SANTA ROSA -- Some 640 union nurses at Santa Rosa Memorial Hospital said they would go on strike for a fourth time in less than a year, as the St. Joseph Health-owned hospital and the local union continue tense negotiations over unresolved labor issues.
The Staff Nurses' Association, an independent union based in Santa Rosa, issued a statement saying the strike, planned for Thursday, May 23 at 5 a.m. and ending May 25 at 5a.m., is in response to "onerous, sub-market proposals" from Memorial. The union has been in negotiations with the 278-bed hospital since last August.
Officials at the hospital said it would remain open during the strike with outside staffing brought in to cover for the striking nurses.
The health system said it's not immune to difficult economic realities facing hospitals, particularly challenges related to the implementation of the Affordable Care Act that include reduced reimbursement rates, heightened competition and additional regulations. As such, the hospital said it needed to balance wages and employee benefits with cost-saving measures.
“We are committed to providing our RNs and all our staff just wages and benefits,” Debra Miller, vice president of human resources for St. Joseph Health in Sonoma County, said in a statement. “Yet we, like other U.S. employers, also must find ways to de-escalate significant increases in payroll and benefits expenses. With health reform’s impact on our reimbursement and local employers looking increasingly to lower their health insurance costs, we must find ways to save while continuing to fairly compensate our highly skilled RNs. We continue to hope that hard work at the bargaining table will yield mutually agreeable compromises that everyone can support.”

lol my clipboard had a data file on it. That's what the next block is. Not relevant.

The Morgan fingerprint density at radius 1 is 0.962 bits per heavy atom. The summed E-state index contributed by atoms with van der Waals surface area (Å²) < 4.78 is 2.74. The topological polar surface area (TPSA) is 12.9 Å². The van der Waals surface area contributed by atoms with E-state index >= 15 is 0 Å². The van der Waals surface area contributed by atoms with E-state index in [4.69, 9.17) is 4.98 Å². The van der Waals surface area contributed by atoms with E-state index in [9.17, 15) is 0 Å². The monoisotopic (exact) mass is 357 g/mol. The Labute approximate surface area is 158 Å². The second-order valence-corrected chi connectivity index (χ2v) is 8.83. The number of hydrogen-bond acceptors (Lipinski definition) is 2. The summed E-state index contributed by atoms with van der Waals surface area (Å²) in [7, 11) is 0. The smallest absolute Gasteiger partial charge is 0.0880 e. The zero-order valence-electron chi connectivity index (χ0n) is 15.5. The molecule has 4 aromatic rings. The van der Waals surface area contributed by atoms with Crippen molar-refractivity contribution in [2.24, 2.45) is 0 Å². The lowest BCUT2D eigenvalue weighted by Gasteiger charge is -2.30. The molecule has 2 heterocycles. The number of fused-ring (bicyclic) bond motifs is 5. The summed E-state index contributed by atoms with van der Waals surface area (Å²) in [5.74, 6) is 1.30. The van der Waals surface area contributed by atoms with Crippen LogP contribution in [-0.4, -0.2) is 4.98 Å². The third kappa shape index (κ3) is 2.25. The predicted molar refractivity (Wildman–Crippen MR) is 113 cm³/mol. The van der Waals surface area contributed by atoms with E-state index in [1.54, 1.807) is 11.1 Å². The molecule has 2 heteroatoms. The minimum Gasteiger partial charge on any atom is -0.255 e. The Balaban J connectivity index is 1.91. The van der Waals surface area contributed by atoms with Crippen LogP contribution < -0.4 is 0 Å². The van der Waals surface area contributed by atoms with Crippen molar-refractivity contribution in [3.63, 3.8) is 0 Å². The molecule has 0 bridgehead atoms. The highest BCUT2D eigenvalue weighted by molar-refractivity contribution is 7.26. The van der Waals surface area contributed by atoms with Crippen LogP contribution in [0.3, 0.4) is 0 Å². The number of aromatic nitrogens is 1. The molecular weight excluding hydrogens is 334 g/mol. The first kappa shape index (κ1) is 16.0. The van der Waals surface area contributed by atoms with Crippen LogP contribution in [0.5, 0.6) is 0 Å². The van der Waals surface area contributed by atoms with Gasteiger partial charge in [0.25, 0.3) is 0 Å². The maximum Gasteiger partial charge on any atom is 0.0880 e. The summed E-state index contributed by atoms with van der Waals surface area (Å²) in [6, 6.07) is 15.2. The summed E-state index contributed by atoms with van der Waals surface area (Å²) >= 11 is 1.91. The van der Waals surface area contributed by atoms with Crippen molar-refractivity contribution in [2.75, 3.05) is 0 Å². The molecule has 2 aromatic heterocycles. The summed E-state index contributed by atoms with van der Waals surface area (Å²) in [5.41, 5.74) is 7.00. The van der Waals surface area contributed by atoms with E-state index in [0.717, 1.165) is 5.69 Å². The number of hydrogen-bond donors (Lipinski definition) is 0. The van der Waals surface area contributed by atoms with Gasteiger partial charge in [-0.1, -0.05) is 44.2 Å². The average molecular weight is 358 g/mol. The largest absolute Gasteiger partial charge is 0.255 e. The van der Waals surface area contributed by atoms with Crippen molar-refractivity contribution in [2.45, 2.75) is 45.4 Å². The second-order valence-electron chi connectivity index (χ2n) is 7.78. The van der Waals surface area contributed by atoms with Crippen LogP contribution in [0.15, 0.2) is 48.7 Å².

St. Joseph Health also said it will temporarily close its urgent care center in Windsor and will treat all local patients Thursday and Friday out of its Santa Rosa and Rohnert Park Urgent Cares. The Santa Rosa Urgent Care will be open from 7 a.m. to 7 p.m. daily; Rohnert Park will be open from 9 a.m. to 7 p.m. daily.
All three Urgent Cares will be open, as usual, starting Saturday morning, May 25, and striking nurses may be called back to staff those centers as needed.
The union listed several remaining issues centered on staffing levels, benefits, overtime, compensation and wages.
The union said the hospital is proposing that health insurance can be changed without negotiation and that nurses contributions to insurance would be doubled and possibly tripled. The hospital also proposed a two-tiered paid time-off accrual, according to the union. Additionally, the union said Memorial is proposing that overtime not be paid to nurses who work more than 8, 10 and 12 continuous hours if those hours exceed their assigned workday.
Compensation is also an issue for the union, which said the hospital has proposed a night-shift differential of 5 percent, a reduction of on-call pay from 50 to 30 percent without a shift differential, and no shift differential for jury duty or leaves of absence.
According to the union, the hospital proposed a 4.5 percent increase in pay over three years, while the union is seeking a 6.5 percent increase over a three-year contract.
Ms. Miller, of St. Joseph Health, said: “While we respect our employees’ rights to strike, these recurring strikes with little or no progress at the bargaining table are disappointing. We believe every means of reaching mutual agreement through negotiations should be exhausted, so that our nurses, hospital and community can see these issues resolved."